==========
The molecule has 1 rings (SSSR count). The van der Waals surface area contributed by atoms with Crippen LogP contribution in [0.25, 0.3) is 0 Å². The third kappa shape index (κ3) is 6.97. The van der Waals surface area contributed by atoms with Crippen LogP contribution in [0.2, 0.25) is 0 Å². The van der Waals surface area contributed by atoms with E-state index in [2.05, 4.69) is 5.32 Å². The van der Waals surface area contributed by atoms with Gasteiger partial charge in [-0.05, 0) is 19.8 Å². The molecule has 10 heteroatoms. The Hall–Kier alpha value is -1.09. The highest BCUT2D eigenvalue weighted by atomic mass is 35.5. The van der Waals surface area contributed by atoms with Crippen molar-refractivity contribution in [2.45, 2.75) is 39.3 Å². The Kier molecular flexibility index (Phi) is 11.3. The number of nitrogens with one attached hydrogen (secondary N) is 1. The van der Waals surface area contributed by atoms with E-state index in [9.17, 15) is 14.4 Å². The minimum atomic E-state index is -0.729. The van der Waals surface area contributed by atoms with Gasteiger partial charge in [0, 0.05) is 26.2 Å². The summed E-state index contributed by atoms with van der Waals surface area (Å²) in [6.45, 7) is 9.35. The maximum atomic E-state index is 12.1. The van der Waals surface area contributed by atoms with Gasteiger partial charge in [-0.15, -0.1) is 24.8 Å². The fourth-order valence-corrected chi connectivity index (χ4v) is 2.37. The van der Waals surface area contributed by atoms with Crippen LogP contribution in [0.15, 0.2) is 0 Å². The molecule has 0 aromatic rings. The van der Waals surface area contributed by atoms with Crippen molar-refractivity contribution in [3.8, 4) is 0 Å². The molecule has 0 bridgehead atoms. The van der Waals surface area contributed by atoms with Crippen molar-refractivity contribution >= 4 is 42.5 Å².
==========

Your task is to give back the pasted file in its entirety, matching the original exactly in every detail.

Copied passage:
The molecule has 1 rings (SSSR count). The van der Waals surface area contributed by atoms with Crippen LogP contribution in [0.25, 0.3) is 0 Å². The third kappa shape index (κ3) is 6.97. The van der Waals surface area contributed by atoms with Crippen LogP contribution in [0.2, 0.25) is 0 Å². The van der Waals surface area contributed by atoms with E-state index in [2.05, 4.69) is 5.32 Å². The van der Waals surface area contributed by atoms with Gasteiger partial charge in [-0.05, 0) is 19.8 Å². The molecule has 10 heteroatoms. The Hall–Kier alpha value is -1.09. The highest BCUT2D eigenvalue weighted by atomic mass is 35.5. The van der Waals surface area contributed by atoms with Crippen molar-refractivity contribution in [2.45, 2.75) is 39.3 Å². The Kier molecular flexibility index (Phi) is 11.3. The number of nitrogens with one attached hydrogen (secondary N) is 1. The van der Waals surface area contributed by atoms with E-state index in [9.17, 15) is 14.4 Å². The minimum atomic E-state index is -0.729. The van der Waals surface area contributed by atoms with Gasteiger partial charge in [0, 0.05) is 26.2 Å². The summed E-state index contributed by atoms with van der Waals surface area (Å²) in [6.45, 7) is 9.35. The maximum atomic E-state index is 12.1. The van der Waals surface area contributed by atoms with Gasteiger partial charge in [-0.15, -0.1) is 24.8 Å². The fourth-order valence-corrected chi connectivity index (χ4v) is 2.37. The van der Waals surface area contributed by atoms with Crippen LogP contribution in [0.15, 0.2) is 0 Å². The molecule has 0 aromatic rings. The van der Waals surface area contributed by atoms with Crippen molar-refractivity contribution in [3.8, 4) is 0 Å². The molecule has 0 bridgehead atoms. The van der Waals surface area contributed by atoms with Crippen molar-refractivity contribution >= 4 is 42.5 Å².